The demographic, clinical and laboratory features of obese and control groups are given in Table 1. The 6 MWD was shorter in the obese group as compared to the controls (570.9±67.5 meters versus 607.8±72.5 meters, respectively; p=0.010). In postwalk assessment, lean subjects had higher dyspnea scores than the obese group (p<0.001). In spirometric tests, the FEV1 and FEF (25-75) were lower in the obese group than controls, whereas there were no differences between the two groups regarding FVC, FEV1/FVC and PEF.

Bivariate correlation analyses revealed that there was a negative correlation only between 6 MWD and BMI-SDS (r=-0.357, p<0.001) and that the 6 MWD did not correlate with other parameters such as HOMA-IR, hematocrit, height, arterial blood pressure and PFTs (Table 2).

Multiple regression analyses demonstrated that among all parameters (BMI-SDS, HOMA-IR, hematocrit, height, arterial blood pressure, PFTs), only BMI-SDS was the predictor of 6 MWD (β=-0.299, p<0.001).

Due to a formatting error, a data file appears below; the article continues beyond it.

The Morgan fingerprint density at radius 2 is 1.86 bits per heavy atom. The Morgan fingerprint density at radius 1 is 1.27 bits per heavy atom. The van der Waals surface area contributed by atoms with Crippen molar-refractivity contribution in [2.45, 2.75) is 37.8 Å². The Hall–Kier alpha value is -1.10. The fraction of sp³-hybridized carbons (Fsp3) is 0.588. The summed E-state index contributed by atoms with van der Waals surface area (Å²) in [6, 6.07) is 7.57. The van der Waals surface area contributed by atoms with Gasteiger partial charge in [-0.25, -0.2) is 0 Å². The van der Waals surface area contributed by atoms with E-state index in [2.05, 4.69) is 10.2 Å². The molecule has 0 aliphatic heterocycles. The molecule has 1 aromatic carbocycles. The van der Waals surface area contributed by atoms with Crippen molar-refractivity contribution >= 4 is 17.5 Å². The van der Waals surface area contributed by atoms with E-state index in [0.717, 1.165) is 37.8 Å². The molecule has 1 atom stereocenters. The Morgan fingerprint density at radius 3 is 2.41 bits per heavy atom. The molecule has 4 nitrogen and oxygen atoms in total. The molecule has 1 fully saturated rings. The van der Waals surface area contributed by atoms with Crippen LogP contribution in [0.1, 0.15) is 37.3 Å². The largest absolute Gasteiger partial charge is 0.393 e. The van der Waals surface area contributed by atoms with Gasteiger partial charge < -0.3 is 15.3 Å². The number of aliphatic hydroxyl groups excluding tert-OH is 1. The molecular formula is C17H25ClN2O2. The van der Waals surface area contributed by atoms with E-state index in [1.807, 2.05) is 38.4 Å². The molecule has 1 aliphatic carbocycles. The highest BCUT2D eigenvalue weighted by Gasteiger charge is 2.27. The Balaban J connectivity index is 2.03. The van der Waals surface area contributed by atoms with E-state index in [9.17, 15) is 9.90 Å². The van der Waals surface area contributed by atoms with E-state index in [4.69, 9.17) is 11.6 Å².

Discussion

In previous studies, both on adults and children, it has been reported that the 6 MWT showed good reproducibility and known group validity and that it could be recommended for evaluating walking ability in obese subjects. The same studies have also demonstrated that obese patients have a lower exercise capacity than lean subjects (11,12). Morinder et al (12) have reported that the 6 MWD performed by obese children averaged 86% of the distance normal-weight children walked. In adults, slower fast gait speeds with correspondingly shorter stride lengths, poorer sit-to-stand performance and endurance was also associated with obesity (13). In our study, we also found that obese children had lower functional exercise capacity, but the cause of this dysfunction was not clear. Interestingly, obese subjects had a lower dyspnea score in postwalk assessment, an unexpected finding. Morinder et al (12) have also reported a lower heart rate after the 6 MWT in the obese group and they have speculated that motivation and attitude towards physical activity might be the cause of the lower rate in the obese group. We also interpret this situation as the obese subjects not exerting themselves during the test as hard as the lean subjects and we speculated that this condition could be one of the explanations to the insufficient performance of obese individuals in 6 MWT.